A holistic strategy to domestic violence in Marion County is helping police and prosecutors revolutionize their response to a perennial problem that too often carries fatal consequences.
The so-called Baker One Initiative uses techniques developed in Charlotte-Mecklenberg, North Carolina, by police officers who were analyzing domestic violence fatalities and trying to determine what opportunities existed for earlier intervention that could have prevented the deaths. Among the factors identified, the analysis found that most people reporting domestic violence had filed an average of nine previous police reports. Instead of thinking of geographic locations as crime hotspots, Baker One teams began to think of the people themselves as hotspots. In responding to these human hotspots, they also recognized that no one agency could solve such an insidious problem — and that a pro-active response to a community's most-worrisome offenders could help save lives.
A little over one year ago, people in Marion County began a countywide effort to try to implement a Baker One approach locally. The initiative identifies the top twenty-five most concerning domestic violence offenders in each of IMPD's six districts and will soon expand to surrounding townships.
"As law enforcement officers, our job is to protect and serve," said Linda Major, the deputy prosecutor who oversees the Baker One domestic violence response for the Marion County Prosecutor's Office. "The Baker One Initiative addresses how we can protect and serve, without necessarily relying on or expecting the cooperation of a victim of violence."Too often, Major explained, a victim will not cooperate with law enforcement out of fear for life.
She recalled one the first domestic violence cases she handled for Marion County, almost 20 years ago. In a private meeting, her client outlined a story of serious abuse. Major told the woman, 'OK, we're going to go into the courtroom and request a no contact order and a high bond so that you and your kids can be safe.' The woman responded, "If you think I'm going to go into that courtroom and tell the judge what I just told you É give me some of what you're smoking because I'll need it to get through the next beating." Major watched the woman proceed to the courtroom and deny all questions of abuse and concerns for her safety. "You could have given her an academy award," Major said. "She answered all of those questions about prior abuse and safety so convincingly – as if her life depended upon it.And for all I know, it did."What safety and survival looked like to that victim is completely different from how law enforcement understands it.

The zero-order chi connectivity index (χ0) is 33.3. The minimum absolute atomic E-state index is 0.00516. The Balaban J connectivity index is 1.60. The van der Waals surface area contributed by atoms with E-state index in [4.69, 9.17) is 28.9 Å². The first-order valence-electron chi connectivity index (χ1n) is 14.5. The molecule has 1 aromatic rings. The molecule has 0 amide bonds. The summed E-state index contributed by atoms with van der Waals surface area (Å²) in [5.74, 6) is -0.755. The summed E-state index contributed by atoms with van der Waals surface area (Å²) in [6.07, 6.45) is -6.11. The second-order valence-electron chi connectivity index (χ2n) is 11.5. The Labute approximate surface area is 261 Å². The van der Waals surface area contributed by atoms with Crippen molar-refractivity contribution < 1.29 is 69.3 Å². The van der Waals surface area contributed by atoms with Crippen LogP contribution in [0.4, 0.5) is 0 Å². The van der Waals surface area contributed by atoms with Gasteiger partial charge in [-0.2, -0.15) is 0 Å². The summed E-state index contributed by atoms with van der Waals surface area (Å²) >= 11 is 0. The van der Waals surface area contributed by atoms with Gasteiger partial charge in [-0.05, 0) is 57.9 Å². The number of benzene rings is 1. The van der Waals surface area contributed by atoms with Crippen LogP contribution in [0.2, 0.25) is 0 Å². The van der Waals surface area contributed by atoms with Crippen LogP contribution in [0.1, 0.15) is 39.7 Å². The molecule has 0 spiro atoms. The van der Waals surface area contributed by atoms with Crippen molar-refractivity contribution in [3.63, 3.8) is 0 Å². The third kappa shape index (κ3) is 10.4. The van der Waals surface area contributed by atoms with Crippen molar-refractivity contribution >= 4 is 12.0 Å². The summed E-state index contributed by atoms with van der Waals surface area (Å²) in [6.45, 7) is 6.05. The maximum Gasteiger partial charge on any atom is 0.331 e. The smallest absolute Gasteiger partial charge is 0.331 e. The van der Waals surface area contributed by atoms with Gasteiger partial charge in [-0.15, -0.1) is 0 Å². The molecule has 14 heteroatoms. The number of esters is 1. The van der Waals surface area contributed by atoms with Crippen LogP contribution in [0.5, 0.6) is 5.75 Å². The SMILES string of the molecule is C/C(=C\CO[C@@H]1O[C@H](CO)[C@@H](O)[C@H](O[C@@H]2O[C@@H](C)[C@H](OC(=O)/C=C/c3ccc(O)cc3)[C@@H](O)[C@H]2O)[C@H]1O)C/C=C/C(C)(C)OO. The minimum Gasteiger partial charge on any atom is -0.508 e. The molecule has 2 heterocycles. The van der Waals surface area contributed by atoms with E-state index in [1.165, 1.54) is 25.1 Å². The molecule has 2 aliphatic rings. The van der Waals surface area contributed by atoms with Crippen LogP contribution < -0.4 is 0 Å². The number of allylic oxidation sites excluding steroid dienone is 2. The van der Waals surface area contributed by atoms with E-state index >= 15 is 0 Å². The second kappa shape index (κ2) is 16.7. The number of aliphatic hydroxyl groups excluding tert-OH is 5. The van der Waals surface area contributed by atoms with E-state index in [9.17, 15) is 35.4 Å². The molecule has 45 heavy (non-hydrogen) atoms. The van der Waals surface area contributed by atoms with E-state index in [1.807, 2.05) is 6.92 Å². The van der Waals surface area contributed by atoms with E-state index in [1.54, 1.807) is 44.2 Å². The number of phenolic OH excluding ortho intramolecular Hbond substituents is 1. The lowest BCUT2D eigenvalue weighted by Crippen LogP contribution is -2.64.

The Baker One Initiative recognizes that because of the dangerousness of domestic violence situations, domestic violence victims are often not capable of making the decisions necessary to save their own lives. Baker One offers coordinated response plans that help responders, advocates and other partnering agencies identify what can be done to encourage safety and accountability on these dangerous cases.
As a part of Baker One, responders now carry a purple form with them when they arrive at domestic violence scenes. This "purple sheet" guides the officers in evidence collection and helps victims' advocates identify the level of threat at hand as they work to try to ensure the victims' safety.
"When officers get to the scene, there is a small window of opportunity to get everything needed to achieve accountability," Major said. "We have two goals toward homicide prevention: offender accountability and victim safety. The information gathered by responding officers and documented on the purple sheets is designed to accomplish these goals.